Muscle Your Way to Optimal Health

We all know that increasing muscle mass boosts our metabolism and improves body composition. New research published in Endocrine Reviews has found that skeletal muscles play a pivotal role in optimizing numerous areas of your health. Skeletal muscles maintain your posture, facilitate voluntary movement, protect your joints and are essential for breathing and body temperature regulation. What’s more, emerging evidence shows that skeletal muscles can secrete hormone-like proteins, like an endocrine organ, which can communicate with cells, tissues and organs throughout the body. This muscle-based, molecular messaging system can help keep your body and brain in top condition and can improve liver and blood vessel health and even have an anti-aging effect on the skin. Here’s a look at how muscles can positively impact your health.

Positive Impact of Muscle On Your Body

Move to Release Myokines
For the first time ever, researchers are beginning to understand the biochemical mechanisms that make exercise so beneficial. While there is still much to learn in this area, it’s clear that movement triggers skeletal muscles to release myokines. They are a group of hormone-like proteins that may have autocrine (talks to different parts of the same cell), paracrine (signals adjacent cells), and endocrine effects. The latter makes it possible to “talk” long-distance to tissues and organs throughout the body, including the brain, adipose tissue, bone, liver, gut, pancreas, vascular bed and skin. The result is relaying messages to take a specific health-protective action. For example, after a workout, your skeletal muscles secrete a myokine called IL-10, which sends a message to the immune cells in your liver to lower inflammation.

Muscle Boosts Brain Function

Regular exercise and building muscle mass reduce anxiety and depression, bring more blood flow to the brain, and can even improve and preserve cognitive function.
In fact, researchers at McGill University found that low muscle mass is associated with faster cognitive decline.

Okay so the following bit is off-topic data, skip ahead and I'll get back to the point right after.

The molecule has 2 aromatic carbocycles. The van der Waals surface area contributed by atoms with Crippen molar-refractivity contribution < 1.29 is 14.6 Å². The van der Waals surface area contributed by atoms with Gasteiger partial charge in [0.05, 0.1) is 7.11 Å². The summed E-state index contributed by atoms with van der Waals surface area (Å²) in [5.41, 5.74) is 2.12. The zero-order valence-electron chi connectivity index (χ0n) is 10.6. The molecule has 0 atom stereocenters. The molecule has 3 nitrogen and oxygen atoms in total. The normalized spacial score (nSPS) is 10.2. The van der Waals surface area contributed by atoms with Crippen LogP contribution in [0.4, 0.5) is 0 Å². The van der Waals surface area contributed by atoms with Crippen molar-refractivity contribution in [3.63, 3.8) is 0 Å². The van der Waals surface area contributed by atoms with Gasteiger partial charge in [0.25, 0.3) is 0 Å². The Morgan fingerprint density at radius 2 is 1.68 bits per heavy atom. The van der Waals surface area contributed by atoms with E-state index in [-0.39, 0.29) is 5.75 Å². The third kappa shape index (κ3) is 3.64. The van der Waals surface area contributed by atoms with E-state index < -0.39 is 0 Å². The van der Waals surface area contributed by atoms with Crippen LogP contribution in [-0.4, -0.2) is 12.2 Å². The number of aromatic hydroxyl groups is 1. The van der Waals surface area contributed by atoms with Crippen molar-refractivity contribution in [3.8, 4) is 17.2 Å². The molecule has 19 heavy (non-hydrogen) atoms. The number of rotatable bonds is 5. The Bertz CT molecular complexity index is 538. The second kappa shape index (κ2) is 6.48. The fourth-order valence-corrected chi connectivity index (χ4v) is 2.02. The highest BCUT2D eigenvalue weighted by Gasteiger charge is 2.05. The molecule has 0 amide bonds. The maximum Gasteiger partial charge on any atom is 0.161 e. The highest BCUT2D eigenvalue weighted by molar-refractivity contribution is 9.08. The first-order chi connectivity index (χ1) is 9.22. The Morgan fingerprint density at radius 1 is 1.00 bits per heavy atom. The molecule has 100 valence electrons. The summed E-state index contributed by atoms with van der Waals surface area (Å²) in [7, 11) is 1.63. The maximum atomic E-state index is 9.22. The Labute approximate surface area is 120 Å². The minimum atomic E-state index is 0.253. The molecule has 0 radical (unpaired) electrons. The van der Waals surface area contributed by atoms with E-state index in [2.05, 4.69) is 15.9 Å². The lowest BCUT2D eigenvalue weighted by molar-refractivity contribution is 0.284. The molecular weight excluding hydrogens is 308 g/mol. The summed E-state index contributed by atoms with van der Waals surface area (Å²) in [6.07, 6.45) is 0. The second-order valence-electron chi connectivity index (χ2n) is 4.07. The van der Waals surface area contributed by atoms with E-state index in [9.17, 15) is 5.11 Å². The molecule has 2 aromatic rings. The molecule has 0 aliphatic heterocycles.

Movement encourages skeletal muscles to release two myokines, irisin and CTSB, that communicate with, and increase, levels of the molecule brain-derived neurotrophic factor (BDNF) in the brain. BDNF promotes cell survival and regulates plastic changes related to learning and memory.

The Muscle-Immunity Connection
Contracting muscles boost your immune system. They secrete several myokines, including IL-6 and IL-1RA, that help to regulate the function of immune cells such as macrophages and monocytes. IL-6 and IL-15 also regulate the maturation and distribution of natural killer (NK) cells that take action on tumors.
That’s not all: Active muscle produces an amino acid called glutamine, which is consumed by immune cells such as lymphocytes and macrophages to enhance their energy and performance.

Muscle Benefits Bone Health
From a mechanical standpoint, moving your muscles regularly helps to maintain bone density, reduce your risk of fractures and improve bone healing. Additionally, exercise releases myokines Irisin, IL7 or IL15 from your muscles. These are associated with overall bone health, including formation, mineralization and recovery from fractures.

Your Exercise Prescription
It’s clearer than ever that fitness should be a priority in your lifespan and healthspan plan. How should you pump up? Research suggests that overall myokine levels are lower in moderate physical activity and abundant after workouts that are longer or high-intensity. Speak with your Fountain Life Health Coordinator for assistance in creating a fitness regimen that will bring out the best in your body, so you can live a long and healthy life.